An article yesterday on the death of Jerry Garcia, lead guitarist for the Grateful Dead, should have said that a fan who was struck by lighting at the band's concert this summer in Washington was critically injured. In addition, a painting by Mr. Garcia was misidentified in the Today section. The painting is of David Grisman, a musician and friend of Mr. Garcia's.
The Sun regrets the error.
Rock-and-roll radio stations took a time trip to the 1960s yesterday in observance of the death of Jerry Garcia, the leader of the fanatically followed band the Grateful Dead.
FOR THE RECORD - CORRECTION
On WIYY-FM (97.9), for example, 98 Rock midday personality Sarah Fleischer played Grateful Dead records and took telephone calls from grieving listeners.
"What is really striking is that we're hearing from a lot of young kids who are just devastated. . . . People are in tears because it's never going to be the same. They were a band like you just don't have today. You felt love and peace and all those hippie things," she said.
She added that at a Grateful Dead concert, such as the band's two appearances in June at RFK Stadium in Washington, "you just felt like your family was there."
"It's been a number of years since we played a Grateful Dead record probably, but we certainly got them on today," said Robert Benjamin, program director at progressive rock station WHFS-FM (99.1) in Landover. "He obviously was somebody whose music made a lot of people happy."
WHFS morning deejay Bob Waugh broke the news to listeners shortly before noon and conversed with afternoon announcer Weasel about how Mr. Garcia's passing reminded them of the death of John Lennon in 1980.
"I had to announce that on the air, too," said Mr. Waugh sadly. In the afternoon, Weasel played a number of Grateful Dead records, as well as newer bands' covers of Dead songs, such as Jane's Addiction's version of "Ripple."
"Garcia, he was absolutely a part of the social changes of the '60s and '70s. . . . He gave somebody a place to go in their desperation and frustration. He did a lot for music and he did a lot for young people," said Jake Einstein, owner of WRNR-FM (103.1), a progressive rock station in Annapolis. Popular midday deejay Damian (Einstein, the owner's son) played a half-hour of Grateful Dead recordings.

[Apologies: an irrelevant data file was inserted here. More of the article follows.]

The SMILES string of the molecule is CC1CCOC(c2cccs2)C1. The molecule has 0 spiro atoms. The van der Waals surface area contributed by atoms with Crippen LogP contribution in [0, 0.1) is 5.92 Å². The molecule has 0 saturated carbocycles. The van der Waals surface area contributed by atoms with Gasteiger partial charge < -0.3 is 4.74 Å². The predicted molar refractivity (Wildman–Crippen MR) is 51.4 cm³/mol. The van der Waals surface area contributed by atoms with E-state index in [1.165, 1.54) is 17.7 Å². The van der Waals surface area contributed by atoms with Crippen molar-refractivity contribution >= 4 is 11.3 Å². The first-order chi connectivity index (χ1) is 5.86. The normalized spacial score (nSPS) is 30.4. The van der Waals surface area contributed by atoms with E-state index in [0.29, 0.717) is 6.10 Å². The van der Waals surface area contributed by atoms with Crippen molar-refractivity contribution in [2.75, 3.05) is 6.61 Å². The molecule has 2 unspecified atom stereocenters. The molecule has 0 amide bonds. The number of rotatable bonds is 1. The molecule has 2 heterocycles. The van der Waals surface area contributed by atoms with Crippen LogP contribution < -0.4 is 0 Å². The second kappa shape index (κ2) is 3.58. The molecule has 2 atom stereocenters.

"He [Mr. Garcia] brought along a new sound at the time, and he had a very receptive and eager young audience," said the elder Mr. Einstein, 78. In the mid-1960s, Mr. Einstein established the original WHFS-FM in Bethesda, known at the time as Maryland's first "hippie station," which played a lot of Grateful Dead.
"Everybody today who is 35 to 60 has a spot in their heart for a guy like Garcia," the station owner said, adding that he believed the recent political tilt to the right in America brought new attention to the protest flavor of Mr. Garcia and the band.
"I always thought it was because he threw a good party," said Lee Geary, music director and announcer on WGRX-FM (100.7), commenting on Mr. Garcia's longevity. "I mean, it was a social thing, one of those weird coming-of-age things, except that there are people 80 and people 18 coming to these shows."
She said she first head of Mr. Garcia's death from a phone call and thought it was a prank.
"The joke has been going around for years that Jerry was dead, so I said, 'I know, dude,' and then he said it was true, and I started hunting up Grateful Dead records."
WGRX nighttime personality George Gipe planned a lengthy tribute in his 7 p.m.-to-midnight show yesterday.
"It's really the end of an era. . . . I'm glad I went to my first Grateful Dead show a few weeks ago and saw what they were all about," said Dan Taylor, promotions director at WOCT-FM (104.3), The Colt, which plays hits of the 1970s. Colt midday personality Karen Aylor played a half-hour of Dead records yesterday about 1 p.m.
Grateful Dead music was not playing yesterday on Baltimore's "Good-Time Oldies" station, WQSR-FM (105.7). The band was never mainstream enough to be included in the pop nostalgia format, said program director Bill Pasha.
"I think he would appreciate the tributes being left to the stations that usually played the band," he said of the musician, adding that Mr. Garcia "certainly was a great influence on not only rock and roll but also people's lifestyles."